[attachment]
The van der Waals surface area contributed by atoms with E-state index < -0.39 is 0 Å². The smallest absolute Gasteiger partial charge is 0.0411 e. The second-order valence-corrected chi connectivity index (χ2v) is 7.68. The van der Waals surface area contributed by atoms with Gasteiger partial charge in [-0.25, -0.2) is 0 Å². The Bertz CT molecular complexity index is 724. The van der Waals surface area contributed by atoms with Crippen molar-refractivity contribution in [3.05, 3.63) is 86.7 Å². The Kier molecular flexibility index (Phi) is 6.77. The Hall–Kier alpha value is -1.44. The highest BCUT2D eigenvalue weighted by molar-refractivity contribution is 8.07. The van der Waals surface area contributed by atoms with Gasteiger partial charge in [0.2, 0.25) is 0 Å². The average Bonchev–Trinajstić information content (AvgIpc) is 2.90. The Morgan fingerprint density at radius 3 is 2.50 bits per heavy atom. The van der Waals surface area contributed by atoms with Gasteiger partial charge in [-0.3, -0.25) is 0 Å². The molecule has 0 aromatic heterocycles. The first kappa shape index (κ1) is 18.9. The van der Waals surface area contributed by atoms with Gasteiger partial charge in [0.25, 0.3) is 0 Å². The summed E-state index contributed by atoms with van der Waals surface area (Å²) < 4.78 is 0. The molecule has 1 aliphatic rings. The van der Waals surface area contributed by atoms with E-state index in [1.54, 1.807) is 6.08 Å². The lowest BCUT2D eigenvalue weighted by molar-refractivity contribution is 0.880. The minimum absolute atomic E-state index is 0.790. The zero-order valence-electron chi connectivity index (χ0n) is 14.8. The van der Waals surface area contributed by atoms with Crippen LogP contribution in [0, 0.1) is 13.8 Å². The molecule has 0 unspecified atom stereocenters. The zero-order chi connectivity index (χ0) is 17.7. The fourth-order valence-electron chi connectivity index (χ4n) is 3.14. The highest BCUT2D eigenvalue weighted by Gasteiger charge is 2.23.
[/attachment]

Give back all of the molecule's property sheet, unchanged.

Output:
The van der Waals surface area contributed by atoms with E-state index < -0.39 is 0 Å². The smallest absolute Gasteiger partial charge is 0.0411 e. The second-order valence-corrected chi connectivity index (χ2v) is 7.68. The van der Waals surface area contributed by atoms with Gasteiger partial charge in [-0.25, -0.2) is 0 Å². The Bertz CT molecular complexity index is 724. The van der Waals surface area contributed by atoms with Crippen molar-refractivity contribution in [3.05, 3.63) is 86.7 Å². The Kier molecular flexibility index (Phi) is 6.77. The Hall–Kier alpha value is -1.44. The highest BCUT2D eigenvalue weighted by molar-refractivity contribution is 8.07. The van der Waals surface area contributed by atoms with Gasteiger partial charge in [0.2, 0.25) is 0 Å². The average Bonchev–Trinajstić information content (AvgIpc) is 2.90. The Morgan fingerprint density at radius 3 is 2.50 bits per heavy atom. The van der Waals surface area contributed by atoms with Gasteiger partial charge in [-0.3, -0.25) is 0 Å². The molecule has 0 aromatic heterocycles. The first kappa shape index (κ1) is 18.9. The van der Waals surface area contributed by atoms with Gasteiger partial charge in [0.25, 0.3) is 0 Å². The summed E-state index contributed by atoms with van der Waals surface area (Å²) < 4.78 is 0. The molecule has 1 aliphatic rings. The van der Waals surface area contributed by atoms with E-state index in [1.54, 1.807) is 6.08 Å². The lowest BCUT2D eigenvalue weighted by molar-refractivity contribution is 0.880. The minimum absolute atomic E-state index is 0.790. The zero-order valence-electron chi connectivity index (χ0n) is 14.8. The van der Waals surface area contributed by atoms with Crippen LogP contribution in [0, 0.1) is 13.8 Å². The molecule has 0 unspecified atom stereocenters. The zero-order chi connectivity index (χ0) is 17.7. The fourth-order valence-electron chi connectivity index (χ4n) is 3.14. The highest BCUT2D eigenvalue weighted by Gasteiger charge is 2.23.